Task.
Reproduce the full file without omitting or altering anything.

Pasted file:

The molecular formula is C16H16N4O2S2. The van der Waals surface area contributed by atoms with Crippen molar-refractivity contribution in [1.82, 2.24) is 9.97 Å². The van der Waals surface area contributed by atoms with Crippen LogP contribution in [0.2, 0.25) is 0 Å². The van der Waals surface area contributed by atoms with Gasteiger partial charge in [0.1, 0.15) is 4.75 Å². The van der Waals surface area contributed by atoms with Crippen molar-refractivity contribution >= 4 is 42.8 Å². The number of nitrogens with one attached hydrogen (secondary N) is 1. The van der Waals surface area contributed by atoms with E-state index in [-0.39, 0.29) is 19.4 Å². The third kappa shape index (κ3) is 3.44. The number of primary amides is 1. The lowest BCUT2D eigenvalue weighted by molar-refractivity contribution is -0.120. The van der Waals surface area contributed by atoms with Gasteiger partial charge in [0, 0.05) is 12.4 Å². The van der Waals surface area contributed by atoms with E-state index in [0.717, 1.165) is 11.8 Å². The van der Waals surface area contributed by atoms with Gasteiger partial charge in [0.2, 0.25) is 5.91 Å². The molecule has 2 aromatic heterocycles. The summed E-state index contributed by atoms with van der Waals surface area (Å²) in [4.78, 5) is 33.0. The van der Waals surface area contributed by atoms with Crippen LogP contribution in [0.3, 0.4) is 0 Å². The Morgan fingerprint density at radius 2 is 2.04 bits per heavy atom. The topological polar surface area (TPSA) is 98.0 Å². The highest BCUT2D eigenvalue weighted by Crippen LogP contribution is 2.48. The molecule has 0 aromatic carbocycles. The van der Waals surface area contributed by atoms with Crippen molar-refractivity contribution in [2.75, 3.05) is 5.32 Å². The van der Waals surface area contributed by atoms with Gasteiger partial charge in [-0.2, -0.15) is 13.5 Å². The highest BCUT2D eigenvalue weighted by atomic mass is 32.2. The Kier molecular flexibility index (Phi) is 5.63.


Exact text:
The molecular formula is C16H16N4O2S2. The van der Waals surface area contributed by atoms with Crippen molar-refractivity contribution in [1.82, 2.24) is 9.97 Å². The van der Waals surface area contributed by atoms with Crippen LogP contribution in [0.2, 0.25) is 0 Å². The van der Waals surface area contributed by atoms with Gasteiger partial charge in [0.1, 0.15) is 4.75 Å². The van der Waals surface area contributed by atoms with Crippen molar-refractivity contribution >= 4 is 42.8 Å². The number of nitrogens with one attached hydrogen (secondary N) is 1. The van der Waals surface area contributed by atoms with E-state index in [-0.39, 0.29) is 19.4 Å². The third kappa shape index (κ3) is 3.44. The number of primary amides is 1. The lowest BCUT2D eigenvalue weighted by molar-refractivity contribution is -0.120. The van der Waals surface area contributed by atoms with Gasteiger partial charge in [0, 0.05) is 12.4 Å². The van der Waals surface area contributed by atoms with E-state index in [0.717, 1.165) is 11.8 Å². The van der Waals surface area contributed by atoms with Gasteiger partial charge in [0.2, 0.25) is 5.91 Å². The molecule has 2 aromatic heterocycles. The summed E-state index contributed by atoms with van der Waals surface area (Å²) in [4.78, 5) is 33.0. The van der Waals surface area contributed by atoms with Crippen LogP contribution in [0.3, 0.4) is 0 Å². The Morgan fingerprint density at radius 2 is 2.04 bits per heavy atom. The topological polar surface area (TPSA) is 98.0 Å². The highest BCUT2D eigenvalue weighted by Crippen LogP contribution is 2.48. The molecule has 0 aromatic carbocycles. The van der Waals surface area contributed by atoms with Crippen molar-refractivity contribution in [2.75, 3.05) is 5.32 Å². The van der Waals surface area contributed by atoms with Gasteiger partial charge in [-0.2, -0.15) is 13.5 Å². The highest BCUT2D eigenvalue weighted by atomic mass is 32.2. The Kier molecular flexibility index (Phi) is 5.63.